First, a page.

If the NHS was ‘for sale,’ what would it mean for PrEP?


Jeremy Corbyn has accused Boris Johnson of putting the NHS ‘up for sale.’ (Getty)

Jeremy Corbyn has claimed that a Conservative government would put the NHS “up for sale” in order to strike a US trade deal, resulting in higher drug prices.

At a press conference on Wednesday, November 27, the Labour leader brandished a 451-page dossier of “secret” UK-US talks.

Corbyn claimed the papers prove that the US is “demanding” access to our health service as part of a future trade deal.

“Under Boris Johnson, the NHS is on the table and will be up for sale,” he said.

The independent fact checker Full Fact says that the leaked documents (which were posted to Reddit over a month ago) detail six meetings which took place between July 2017 and July 2019, before Johnson became Prime Minister.

During talks, the American side raised the issues of pharmaceutical patents and drug pricing. The US wants longer patents for American drugs, which would limit the NHS’ ability to buy cheaper, generic versions.

According to Corbyn, “Longer patents can only mean one thing: more expensive drugs.”

Johnson has denied that the NHS “is on the table in any way,” and Full Fact asserts that while the documents show the US bringing up health and pharma-related issues, “they do not give an indication of the extent to which UK negotiators agreed with the US position.”

But Matthew Hodson, executive director at the HIV charity NAM, told PinkNews: “It seems clear that the US is keen on creating trading environments that benefit their big businesses, including pharmaceutical companies.”

What does it mean for PrEP?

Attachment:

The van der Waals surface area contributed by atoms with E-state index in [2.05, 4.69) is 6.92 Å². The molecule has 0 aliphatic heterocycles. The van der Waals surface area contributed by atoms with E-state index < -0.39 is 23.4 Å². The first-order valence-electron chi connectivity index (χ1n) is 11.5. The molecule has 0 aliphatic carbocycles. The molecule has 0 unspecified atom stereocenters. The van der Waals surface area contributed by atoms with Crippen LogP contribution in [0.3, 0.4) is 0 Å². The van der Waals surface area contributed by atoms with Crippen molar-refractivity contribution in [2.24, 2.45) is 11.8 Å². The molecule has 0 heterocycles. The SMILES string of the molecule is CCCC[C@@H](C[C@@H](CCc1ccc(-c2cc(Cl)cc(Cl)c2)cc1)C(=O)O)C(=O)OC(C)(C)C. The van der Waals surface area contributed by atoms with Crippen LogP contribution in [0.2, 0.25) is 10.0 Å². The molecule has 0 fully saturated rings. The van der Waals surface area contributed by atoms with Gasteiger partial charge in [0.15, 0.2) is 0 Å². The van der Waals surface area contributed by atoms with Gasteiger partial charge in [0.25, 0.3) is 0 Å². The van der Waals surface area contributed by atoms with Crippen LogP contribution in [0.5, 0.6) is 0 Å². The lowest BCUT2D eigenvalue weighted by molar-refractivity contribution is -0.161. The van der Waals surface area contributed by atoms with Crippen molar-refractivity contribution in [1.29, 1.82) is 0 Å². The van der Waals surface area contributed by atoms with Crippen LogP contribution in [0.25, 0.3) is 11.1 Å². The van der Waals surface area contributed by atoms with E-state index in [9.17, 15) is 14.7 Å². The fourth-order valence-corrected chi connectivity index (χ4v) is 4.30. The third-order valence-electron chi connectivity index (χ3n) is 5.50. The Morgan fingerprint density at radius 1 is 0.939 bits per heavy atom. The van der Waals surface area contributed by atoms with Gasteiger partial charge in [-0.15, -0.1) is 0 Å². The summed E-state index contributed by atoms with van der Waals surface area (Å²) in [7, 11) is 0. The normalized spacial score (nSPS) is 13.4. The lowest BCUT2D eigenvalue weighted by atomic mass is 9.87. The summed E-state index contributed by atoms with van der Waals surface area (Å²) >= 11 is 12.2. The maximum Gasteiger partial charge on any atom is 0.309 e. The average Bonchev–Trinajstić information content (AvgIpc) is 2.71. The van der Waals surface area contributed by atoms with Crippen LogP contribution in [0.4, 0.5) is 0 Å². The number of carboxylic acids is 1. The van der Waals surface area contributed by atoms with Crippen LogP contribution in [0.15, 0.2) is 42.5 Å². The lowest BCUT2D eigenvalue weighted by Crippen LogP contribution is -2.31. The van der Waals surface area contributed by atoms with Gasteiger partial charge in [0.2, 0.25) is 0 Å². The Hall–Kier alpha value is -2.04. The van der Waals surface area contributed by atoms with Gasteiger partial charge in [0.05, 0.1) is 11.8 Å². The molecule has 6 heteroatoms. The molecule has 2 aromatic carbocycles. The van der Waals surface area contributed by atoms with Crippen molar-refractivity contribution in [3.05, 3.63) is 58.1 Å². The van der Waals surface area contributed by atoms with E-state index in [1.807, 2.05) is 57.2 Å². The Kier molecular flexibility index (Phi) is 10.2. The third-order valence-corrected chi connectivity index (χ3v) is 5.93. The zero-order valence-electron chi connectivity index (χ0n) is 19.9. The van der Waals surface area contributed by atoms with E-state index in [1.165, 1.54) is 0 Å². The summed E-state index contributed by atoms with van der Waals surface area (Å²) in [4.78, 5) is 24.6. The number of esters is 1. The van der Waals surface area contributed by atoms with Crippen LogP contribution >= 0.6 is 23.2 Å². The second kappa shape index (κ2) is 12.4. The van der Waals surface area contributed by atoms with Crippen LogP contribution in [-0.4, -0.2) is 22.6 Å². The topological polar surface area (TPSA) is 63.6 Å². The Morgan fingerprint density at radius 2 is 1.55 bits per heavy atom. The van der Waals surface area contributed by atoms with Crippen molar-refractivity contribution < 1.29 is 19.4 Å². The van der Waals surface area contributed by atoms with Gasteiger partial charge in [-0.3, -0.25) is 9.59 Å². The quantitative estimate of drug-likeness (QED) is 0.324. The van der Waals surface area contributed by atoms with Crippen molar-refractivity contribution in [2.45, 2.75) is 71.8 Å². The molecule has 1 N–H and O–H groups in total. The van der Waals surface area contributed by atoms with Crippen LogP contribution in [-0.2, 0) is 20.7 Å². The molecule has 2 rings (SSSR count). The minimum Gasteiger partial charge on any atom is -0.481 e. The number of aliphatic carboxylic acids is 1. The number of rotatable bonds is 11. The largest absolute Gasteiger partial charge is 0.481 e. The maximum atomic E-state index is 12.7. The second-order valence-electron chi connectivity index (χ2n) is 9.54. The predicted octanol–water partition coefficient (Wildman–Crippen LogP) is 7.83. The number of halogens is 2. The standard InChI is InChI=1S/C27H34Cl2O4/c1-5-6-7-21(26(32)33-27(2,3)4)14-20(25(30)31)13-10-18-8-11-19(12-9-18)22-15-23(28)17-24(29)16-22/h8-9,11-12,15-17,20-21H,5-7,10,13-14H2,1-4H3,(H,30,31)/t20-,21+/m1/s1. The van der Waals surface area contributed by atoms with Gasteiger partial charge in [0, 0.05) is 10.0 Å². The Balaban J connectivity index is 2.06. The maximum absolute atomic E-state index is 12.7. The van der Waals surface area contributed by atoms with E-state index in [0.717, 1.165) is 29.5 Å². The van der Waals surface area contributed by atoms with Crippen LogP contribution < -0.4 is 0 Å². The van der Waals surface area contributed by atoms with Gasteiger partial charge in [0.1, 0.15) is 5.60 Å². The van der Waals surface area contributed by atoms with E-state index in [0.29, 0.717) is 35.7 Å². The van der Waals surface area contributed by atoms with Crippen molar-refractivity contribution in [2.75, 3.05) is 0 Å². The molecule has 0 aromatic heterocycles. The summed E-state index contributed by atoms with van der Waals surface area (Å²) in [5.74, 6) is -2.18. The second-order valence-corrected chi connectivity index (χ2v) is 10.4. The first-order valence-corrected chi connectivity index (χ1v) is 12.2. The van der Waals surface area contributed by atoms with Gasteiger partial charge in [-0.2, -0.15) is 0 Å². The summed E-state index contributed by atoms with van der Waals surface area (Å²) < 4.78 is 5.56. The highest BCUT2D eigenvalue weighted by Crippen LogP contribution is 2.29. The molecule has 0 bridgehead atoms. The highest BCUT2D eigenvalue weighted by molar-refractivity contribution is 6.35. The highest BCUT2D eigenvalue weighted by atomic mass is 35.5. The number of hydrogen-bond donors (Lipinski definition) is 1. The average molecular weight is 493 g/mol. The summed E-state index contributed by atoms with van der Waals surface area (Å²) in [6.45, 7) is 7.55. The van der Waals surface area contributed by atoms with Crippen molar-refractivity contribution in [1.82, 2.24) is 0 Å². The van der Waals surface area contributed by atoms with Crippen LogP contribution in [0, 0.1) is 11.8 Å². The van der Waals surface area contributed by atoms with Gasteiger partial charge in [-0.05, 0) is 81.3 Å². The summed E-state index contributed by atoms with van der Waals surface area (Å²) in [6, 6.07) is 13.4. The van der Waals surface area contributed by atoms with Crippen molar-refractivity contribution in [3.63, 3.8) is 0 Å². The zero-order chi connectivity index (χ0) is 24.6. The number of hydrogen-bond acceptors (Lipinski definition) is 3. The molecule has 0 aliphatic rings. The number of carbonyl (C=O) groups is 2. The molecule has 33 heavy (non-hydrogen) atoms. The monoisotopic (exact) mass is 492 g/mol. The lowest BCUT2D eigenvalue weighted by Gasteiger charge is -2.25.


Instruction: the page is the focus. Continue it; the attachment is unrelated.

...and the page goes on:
In the US, a monthly supply of PrEP can cost up to $2,000 per month, with Gilead Sciences maintaining a monopoly on the market due to its (contested) patents.

The British High Court overturned Gilead’s patent back in September 2018, allowing the NHS to purchase cheaper generic pills.

Because PrEP is out of patent in UK, any changes to the rules would, in theory, have no effect on prices.

“It seems unlikely that it would be possible to retroactively impose a longer patent on any drug where the patent has already expired,” Hodson explained.

However, while PrEP should be safe, Hodson warned that if the UK leaves the EU and its European Medicines Agency, “it will take longer for new drugs to be licensed, so the UK will be slow to benefit from drug development.”

“Further, the lack of backing from the EU may put the UK in a weaker position when negotiating drug prices,” he added.

“Currently we pay much lower prices for drugs in the UK than they do in the US, so it’s a concern that we are changing our trading relationship in a way that may favour US businesses.”

Tories failed to mention PrEP in manifesto.

As it stands, PrEP is available as part of a limited trial in England, and is available through NHS sexual health clinics in Wales, Scotland and Northern Ireland.

Labour, the Liberal Democrats and the Green Party have all committed to a full-scale roll-out of the drug in their election manifestos. The Conservatives and the Brexit party both failed to mention the drug at all in theirs.

Debbie Laycock, head of policy at the Terrence Higgins Trust, told PinkNews that PrEP “remains the missing piece of our HIV prevention toolkit in England.”

“After the election we need to see immediate progress made,” she said.

“In parts of the country PrEP trial sites have closed to gay and bisexual men due to being oversubscribed.

“This is putting these men at increased risk of HIV and is simply unsustainable. The urgency underlines the importance of our joint election manifesto which calls for PrEP to be made routinely available from April 2020.”


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